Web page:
A Walk Amongst the Petroglyphs of Galicia: Prehistoric Designs Trace Life and Times of Bronze Age Europeans
From the Upper Palaeolithic and down through the Neolithic, the Chalcolithic and into the Bronze Age, our ancestors in western Europe left behind traces of their thoughts and beliefs through rock art, characterised by cup and ring marks, spirals and other designs, particularly depicting deer and sometimes also hunters, warriors and weapons.
Palloza houses in eastern Galicia, an evolved form of the Iron Age local roundhouses. ( CC BY-SA 2.0 )
Dating these carvings, which are called petroglyphs, is difficult but in Galicia, in north west Spain, the carvings include images of datable objects such as Bronze Age swords. Many of them are close to settlements datable to the Bronze Age and carbon dating of fires which had been lit in cups carved into the rocks also points to the Bronze Age. So the consensus is that many of Galicia’s images must be of Bronze Age provenance.
Petroglyph with circles and lines, Vigo, Spain. ( CC BY 2.0 )
Petroglyphs are found all over Europe and there are many examples of geometric designs in Britain, particularly the numerous cup and rings marks of Kilmartin in Argyll . Besides Galicia, sites which depict more than simple cups and rings include Macao in Portugal; Mont Bego on the south coast of France; Valcamonica, Italy and nearby Carschenna, Switzerland, both in the Alps; Namforsen and Tanum, Sweden (where there are famous depictions of boats and men with erections, and brandishing weapons); the River Vyg, Russia; and Alta and Vingen, Norway (where there is a reindeer).
We have yet to see these, but we have visited Lipci near Rhisan in Montenegro, where a sheer cliff face is decorated with scenes of does, and stags with prominent antlers, scattered naturally, as if seen by a hunter (though no hunters are depicted), together with swastikas and squares divided into four parts by crosses. These are dated conservatively to about 800 BC, but they have a great deal in common with those in Galicia which have been dated convincingly to the early Bronze Age.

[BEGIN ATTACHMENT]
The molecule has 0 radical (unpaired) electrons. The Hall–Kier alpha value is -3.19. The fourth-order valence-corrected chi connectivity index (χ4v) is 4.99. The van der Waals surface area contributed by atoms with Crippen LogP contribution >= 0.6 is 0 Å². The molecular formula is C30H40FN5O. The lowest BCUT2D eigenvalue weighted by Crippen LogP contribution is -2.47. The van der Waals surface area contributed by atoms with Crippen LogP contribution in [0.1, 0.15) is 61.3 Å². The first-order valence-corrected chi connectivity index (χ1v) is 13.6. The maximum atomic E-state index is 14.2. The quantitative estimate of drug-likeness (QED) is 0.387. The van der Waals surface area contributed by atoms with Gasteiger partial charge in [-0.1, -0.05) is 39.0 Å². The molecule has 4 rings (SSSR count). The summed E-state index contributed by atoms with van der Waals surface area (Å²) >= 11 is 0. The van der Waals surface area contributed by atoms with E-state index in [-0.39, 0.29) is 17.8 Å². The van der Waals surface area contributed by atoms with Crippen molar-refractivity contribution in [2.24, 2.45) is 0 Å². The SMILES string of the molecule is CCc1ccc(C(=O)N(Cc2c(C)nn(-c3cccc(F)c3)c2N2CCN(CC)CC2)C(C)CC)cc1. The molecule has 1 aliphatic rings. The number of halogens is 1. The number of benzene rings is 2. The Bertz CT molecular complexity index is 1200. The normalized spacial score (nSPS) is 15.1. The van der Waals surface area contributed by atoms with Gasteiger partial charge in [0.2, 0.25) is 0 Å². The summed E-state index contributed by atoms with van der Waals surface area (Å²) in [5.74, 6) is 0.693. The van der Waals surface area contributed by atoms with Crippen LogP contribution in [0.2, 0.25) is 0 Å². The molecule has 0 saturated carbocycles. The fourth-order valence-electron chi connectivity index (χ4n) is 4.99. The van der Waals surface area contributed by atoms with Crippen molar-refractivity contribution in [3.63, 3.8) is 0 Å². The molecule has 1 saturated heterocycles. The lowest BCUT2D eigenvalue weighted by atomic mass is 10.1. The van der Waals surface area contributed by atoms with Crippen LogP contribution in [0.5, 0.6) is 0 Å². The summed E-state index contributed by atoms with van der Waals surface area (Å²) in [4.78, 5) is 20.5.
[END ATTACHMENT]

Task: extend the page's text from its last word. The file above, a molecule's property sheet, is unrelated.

Petroglyph in Campo Lameiro. Galicia, Spain. (Luis Miguel Bugallo Sánchez (Lmbuga)/ CC BY-SA 3.0 )
Part of the cliff face at Lipci, Montenegro, showing symbols including swastikas. (Photo courtesy author)
A stag and a doe at Lipci, Montenegro. (Photo courtesy author)
A stag at Lipci, Montenegro. (Photo courtesy author)
Many (though certainly not all) of such images are found reasonably close to the sea. Geology is a factor in their distribution, for the existence and survival of rock art requires the presence of flattish rock surfaces which are soft enough to allow them to be engraved. The technique used was very similar to that used on cave walls and elsewhere during the Ice Age. An outline was scratched quickly with sharp quartz, and then the lines were scooped out into ‘u’ shaped grooves using quartz hammer-stones. Remains of such implements have been found in digs near petroglyphs. Sometimes, the edges of the resulting carving were then smoothed, though of course it’s often hard to tell what was done then deliberately, and what has resulted from later weathering.
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Galicia’s Rich Variety of Petroglyphs
Petroglyphs are found all over Galicia, but mainly along the Atlantic seaboard, particularly in the Rias Baixas, reaching their greatest density along the River Lérez, close to the estuary of Pontevedra, and it is here that the variety of images is greatest too. At Campo Lameiro , ten miles inland from the sea at Pontevedra, you can visit and stroll around a preserved and well signposted upland landscape peppered with flat rocks, on which our Bronze Age ancestors had drawn a great variety of symbols.
The landscape of Campo Lameira in Galicia, with plenty of rocks left lying about by nature, inviting humans to draw on them. (Photo courtesy author)
Geometric designs found in Galicia are common in other rock art areas along the Atlantic seaboard – cup marks, spirals and concentric circles, some with a line drawn down from the middle (which are termed ‘labyrinths’, but they are only mazes in the loosest sense: one could not possibly become lost in one). There are also squares with rounded edges, grids, zigzags, swastikas and three-legged ‘trisquels’ (similar to the three-legged emblem of the Isle of Man). But Galicia is special for the many other motifs found there – deer, animals and riders, serpents, boats and weapons.